6 Julien Absalon (Fra) Motorex Bianchi 
7 Menno Hubregtse (Can)
8 Jeremy Horgan-Kobelski (USA) RLX Polo Sport
9 Geoff Kabush (Can) Kona Clarks Factory Team
General classification after stage 2    
1 Roland Green (Can) Trek-Volkswagen
2 Chris Sheppard (Can) Haro Lee Dungarees
3 Mathieu Toulouse (Can) Gears Racing
4 Ryder Hesjedal (Can) Subaru/Gary Fisher
5 Geoff Kabush (Can) Kona Clarks Factory Team
6 Seamus Mcgrath (Can) Haro Lee Dungarees
7 Julien Absalon (Fra) Motorex Bianchi 
1 Alison Dunlap (USA) Luna Women's MTB Team                 54.09
2 Karen Matamoros (CRc) Costa Rica
3 Magen Long (USA) The Bicycle Store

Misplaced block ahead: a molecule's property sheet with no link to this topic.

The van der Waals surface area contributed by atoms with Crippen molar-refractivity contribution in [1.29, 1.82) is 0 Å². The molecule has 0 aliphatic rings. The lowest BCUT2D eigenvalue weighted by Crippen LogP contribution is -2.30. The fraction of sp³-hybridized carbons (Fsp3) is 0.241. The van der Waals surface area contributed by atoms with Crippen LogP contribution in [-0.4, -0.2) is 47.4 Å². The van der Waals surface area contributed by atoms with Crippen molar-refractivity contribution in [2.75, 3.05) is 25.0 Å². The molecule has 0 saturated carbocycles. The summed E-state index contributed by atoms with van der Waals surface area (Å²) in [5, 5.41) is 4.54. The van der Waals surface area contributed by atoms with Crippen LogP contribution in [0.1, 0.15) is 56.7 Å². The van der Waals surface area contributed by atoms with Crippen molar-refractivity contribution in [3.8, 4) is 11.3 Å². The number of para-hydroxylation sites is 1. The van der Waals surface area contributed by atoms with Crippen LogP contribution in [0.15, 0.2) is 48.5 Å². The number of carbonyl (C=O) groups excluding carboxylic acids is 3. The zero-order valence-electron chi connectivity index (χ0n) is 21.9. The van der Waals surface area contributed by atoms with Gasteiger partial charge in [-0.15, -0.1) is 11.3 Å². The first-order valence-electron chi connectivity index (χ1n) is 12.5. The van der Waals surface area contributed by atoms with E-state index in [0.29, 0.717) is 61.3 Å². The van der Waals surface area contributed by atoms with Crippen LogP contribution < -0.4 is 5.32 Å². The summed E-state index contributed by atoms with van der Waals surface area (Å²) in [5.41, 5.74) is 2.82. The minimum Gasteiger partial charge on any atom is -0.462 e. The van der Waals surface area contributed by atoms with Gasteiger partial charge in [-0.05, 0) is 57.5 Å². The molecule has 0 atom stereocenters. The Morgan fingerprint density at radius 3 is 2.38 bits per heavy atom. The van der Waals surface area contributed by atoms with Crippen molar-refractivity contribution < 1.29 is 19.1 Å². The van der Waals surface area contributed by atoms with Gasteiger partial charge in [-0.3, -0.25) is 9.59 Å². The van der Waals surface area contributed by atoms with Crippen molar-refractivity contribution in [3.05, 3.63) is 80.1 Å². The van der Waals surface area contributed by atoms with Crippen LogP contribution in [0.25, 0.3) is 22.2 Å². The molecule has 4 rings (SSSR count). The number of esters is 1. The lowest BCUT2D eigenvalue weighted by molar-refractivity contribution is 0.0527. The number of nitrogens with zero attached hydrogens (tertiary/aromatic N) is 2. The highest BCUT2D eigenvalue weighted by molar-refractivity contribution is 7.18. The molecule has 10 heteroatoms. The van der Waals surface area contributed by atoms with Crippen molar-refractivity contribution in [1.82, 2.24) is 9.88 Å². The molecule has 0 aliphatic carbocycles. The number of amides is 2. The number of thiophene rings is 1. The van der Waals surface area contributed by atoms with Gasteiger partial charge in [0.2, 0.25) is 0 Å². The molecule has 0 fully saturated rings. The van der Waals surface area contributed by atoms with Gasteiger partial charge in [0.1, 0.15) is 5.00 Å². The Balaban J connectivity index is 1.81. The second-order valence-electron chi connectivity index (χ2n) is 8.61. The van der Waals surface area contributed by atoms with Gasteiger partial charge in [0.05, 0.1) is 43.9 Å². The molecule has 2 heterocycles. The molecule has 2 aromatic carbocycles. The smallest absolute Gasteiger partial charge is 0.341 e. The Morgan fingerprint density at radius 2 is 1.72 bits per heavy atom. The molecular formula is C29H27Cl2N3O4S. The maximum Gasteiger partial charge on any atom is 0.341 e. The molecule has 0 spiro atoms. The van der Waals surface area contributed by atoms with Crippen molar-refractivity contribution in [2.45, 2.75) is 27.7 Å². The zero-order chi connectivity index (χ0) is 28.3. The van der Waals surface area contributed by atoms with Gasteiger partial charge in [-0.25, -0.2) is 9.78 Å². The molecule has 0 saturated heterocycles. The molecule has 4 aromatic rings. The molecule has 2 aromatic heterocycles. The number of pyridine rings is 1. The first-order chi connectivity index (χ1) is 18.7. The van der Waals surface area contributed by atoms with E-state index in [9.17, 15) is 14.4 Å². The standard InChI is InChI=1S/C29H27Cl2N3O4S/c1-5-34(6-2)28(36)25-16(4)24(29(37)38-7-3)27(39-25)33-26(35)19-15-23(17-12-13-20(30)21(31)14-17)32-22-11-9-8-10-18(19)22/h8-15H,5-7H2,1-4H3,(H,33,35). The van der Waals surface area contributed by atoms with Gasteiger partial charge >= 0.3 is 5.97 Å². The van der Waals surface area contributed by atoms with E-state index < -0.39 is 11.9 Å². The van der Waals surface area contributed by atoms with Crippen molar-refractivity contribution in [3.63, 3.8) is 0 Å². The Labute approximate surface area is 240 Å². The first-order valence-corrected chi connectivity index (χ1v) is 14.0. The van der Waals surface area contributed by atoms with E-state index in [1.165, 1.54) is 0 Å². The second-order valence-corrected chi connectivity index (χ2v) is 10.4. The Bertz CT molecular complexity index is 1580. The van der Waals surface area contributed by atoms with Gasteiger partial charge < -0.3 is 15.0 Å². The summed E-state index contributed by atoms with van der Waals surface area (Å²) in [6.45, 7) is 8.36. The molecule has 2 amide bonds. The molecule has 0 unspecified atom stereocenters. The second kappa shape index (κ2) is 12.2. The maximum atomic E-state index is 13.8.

4 Melanie Mc Quaid (Can) Ford Outfitters
5 Susan Haywood (USA) Trek-Volkswagen
6 Mary Grigson (Aus) Subaru/Gary Fisher
7 Lesley Tomlinson (Can) Rocky Mountain/Crystal Decisions
8 Shelly Whisenhant (USA) Velo Bella
9 Nichole Wangsgard (USA) La Florza
10 Kiara Bisaro (Can) Gears Racing
General classification after stage 2    
1 Chrissy Redden (Can) Subaru/Gary Fisher
2 Susan Haywood (USA) Trek-Volkswagen
3 Barbara Blatter (Swi) Specialized
4 Shelly Whisenhant (USA) Velo Bella
5 Alison Dunlap (USA) Luna Women's MTB Team
6 Willow Koerber (USA) RLX Polo Sport
7 Katerina Hanusova (USA) Luna Women
8 Melanie McQuaid (Can) Ford Outfitters
9 Mary McConneloug (USA) Seven Cycles
10 Mary Mason (USA) Cane Creek